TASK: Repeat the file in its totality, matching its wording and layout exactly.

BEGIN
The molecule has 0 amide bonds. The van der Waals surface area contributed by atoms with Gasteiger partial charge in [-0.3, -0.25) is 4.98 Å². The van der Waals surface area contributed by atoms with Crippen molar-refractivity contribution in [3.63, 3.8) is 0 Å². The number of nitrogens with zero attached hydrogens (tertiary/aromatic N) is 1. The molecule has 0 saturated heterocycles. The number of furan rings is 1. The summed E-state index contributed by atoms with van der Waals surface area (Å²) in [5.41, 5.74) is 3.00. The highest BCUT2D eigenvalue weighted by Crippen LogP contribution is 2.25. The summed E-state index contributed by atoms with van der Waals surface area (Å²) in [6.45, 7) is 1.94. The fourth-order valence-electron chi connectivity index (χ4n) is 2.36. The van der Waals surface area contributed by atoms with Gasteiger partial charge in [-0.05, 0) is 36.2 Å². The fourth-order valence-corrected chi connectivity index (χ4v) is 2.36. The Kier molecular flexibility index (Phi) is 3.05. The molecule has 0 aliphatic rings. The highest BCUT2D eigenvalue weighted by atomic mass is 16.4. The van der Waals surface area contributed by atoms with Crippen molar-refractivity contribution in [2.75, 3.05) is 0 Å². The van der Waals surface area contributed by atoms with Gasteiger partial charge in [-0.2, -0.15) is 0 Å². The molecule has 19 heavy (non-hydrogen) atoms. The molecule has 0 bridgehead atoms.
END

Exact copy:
The molecule has 0 amide bonds. The van der Waals surface area contributed by atoms with Gasteiger partial charge in [-0.3, -0.25) is 4.98 Å². The van der Waals surface area contributed by atoms with Crippen molar-refractivity contribution in [3.63, 3.8) is 0 Å². The number of nitrogens with zero attached hydrogens (tertiary/aromatic N) is 1. The molecule has 0 saturated heterocycles. The number of furan rings is 1. The summed E-state index contributed by atoms with van der Waals surface area (Å²) in [5.41, 5.74) is 3.00. The highest BCUT2D eigenvalue weighted by Crippen LogP contribution is 2.25. The summed E-state index contributed by atoms with van der Waals surface area (Å²) in [6.45, 7) is 1.94. The fourth-order valence-electron chi connectivity index (χ4n) is 2.36. The van der Waals surface area contributed by atoms with Gasteiger partial charge in [-0.05, 0) is 36.2 Å². The fourth-order valence-corrected chi connectivity index (χ4v) is 2.36. The Kier molecular flexibility index (Phi) is 3.05. The molecule has 0 aliphatic rings. The highest BCUT2D eigenvalue weighted by atomic mass is 16.4. The van der Waals surface area contributed by atoms with Crippen molar-refractivity contribution in [2.75, 3.05) is 0 Å². The van der Waals surface area contributed by atoms with Gasteiger partial charge in [-0.2, -0.15) is 0 Å². The molecule has 19 heavy (non-hydrogen) atoms. The molecule has 0 bridgehead atoms.